Lawrence Park in Kalispell has been home to a disc golf course for more than a decade, and the facility’s evolution in recent years has coincided with the sport’s rising popularity among local players.
The city’s parks and recreation department originally developed the meandering course of 18 official holes at Kalispell’s largest city park after the sport grew from a niche activity to a full-fledged pastime for many residents.
The sport has taken flight across the U.S. in the last 15 years. Today there are an estimated 3,600 courses and almost 20,000 registered members in the Professional Disc Golf Association.
When the sport first started soaring, games of disc golf, or folf, were popping up everywhere around the Flathead Valley. Players were making up their own circuits and aiming for trees or any other object that could become a target. Hoping to deter that type of behavior, a course emerged at Lawrence, and it’s flourished since.
In just the past two years, a handful of commercial baskets have replaced old wooden posts. Last summer, a first-ever city league was founded.
Now, folf enthusiasts and the parks and recreation department are bent on bettering folf’s future by finishing what they started. The parks department is rallying sponsors to help complete the facility with quality upgrades, including commercial baskets for the remaining holes, tee pads and proper signage.
“There are a lot of people playing. On any given day, you can find 10 people playing,” said Val Hemsley, the city’s recreation programmer and pseudo groundskeeper of the Lawrence Park disc golf course.
“We’re looking to put good commercial baskets there that people could use, so we could have tournaments and make a good league and have a good disc golf program.”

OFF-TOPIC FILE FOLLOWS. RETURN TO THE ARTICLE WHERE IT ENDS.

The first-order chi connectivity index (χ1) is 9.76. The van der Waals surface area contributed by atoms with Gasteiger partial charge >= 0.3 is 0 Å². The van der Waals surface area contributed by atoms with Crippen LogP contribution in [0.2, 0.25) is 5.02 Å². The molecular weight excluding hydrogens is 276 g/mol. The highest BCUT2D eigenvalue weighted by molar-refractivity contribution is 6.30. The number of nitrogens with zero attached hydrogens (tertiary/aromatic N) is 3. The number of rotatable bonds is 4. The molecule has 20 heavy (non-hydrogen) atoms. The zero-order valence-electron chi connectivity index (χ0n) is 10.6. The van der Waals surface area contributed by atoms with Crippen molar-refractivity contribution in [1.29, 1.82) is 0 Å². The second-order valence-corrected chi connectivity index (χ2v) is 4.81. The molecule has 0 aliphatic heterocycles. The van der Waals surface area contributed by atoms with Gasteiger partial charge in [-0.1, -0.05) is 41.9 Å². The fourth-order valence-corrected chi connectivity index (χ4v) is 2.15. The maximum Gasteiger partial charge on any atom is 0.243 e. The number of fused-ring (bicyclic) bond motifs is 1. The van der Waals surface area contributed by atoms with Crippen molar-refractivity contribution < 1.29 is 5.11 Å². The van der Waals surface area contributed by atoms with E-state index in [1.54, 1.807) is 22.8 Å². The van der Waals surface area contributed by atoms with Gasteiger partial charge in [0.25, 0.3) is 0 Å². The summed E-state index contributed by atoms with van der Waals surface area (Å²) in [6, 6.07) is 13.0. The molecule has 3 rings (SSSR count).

Hemsley organized a city folf league last spring and had a dozen players of all ages regularly showing up on Tuesday evenings. The league is running again this year and starts May 7, beginning around 5:45 p.m. on the north end of Lawrence Park. The cost is $10 and all proceeds go toward development of the course.
Hemsley and a group of local players who compete on the professional circuit envision Kalispell becoming a regular source for folf in Northwest Montana. Down the road in Missoula, two quality courses are shining examples of how disc golf can mesh into the landscape and offer a cheap, fun outdoor activity for residents.
“We’d like something closer than that to help the Northwest grow, and offer another venue and opportunity for some good tournaments,” Hemsley said, adding, “Like golf, it’s good exercise. It’s pretty relaxing. It’s a good way to socialize with people and meet new friends. And it’s a relatively cheap form of recreation that can be taken advantage of. You don’t have to pay for green fees. You just have to go pay about $10 for a disc and you’re ready to go.”
For more information about sponsoring a hole at the Lawrence Park Disc Golf Course, or about registering for the summer league, contact Hemsley at 758-7848, or visit http://www.kalispell.com/parks_and_recreation/documents/mapandscoresheet_000.pdf
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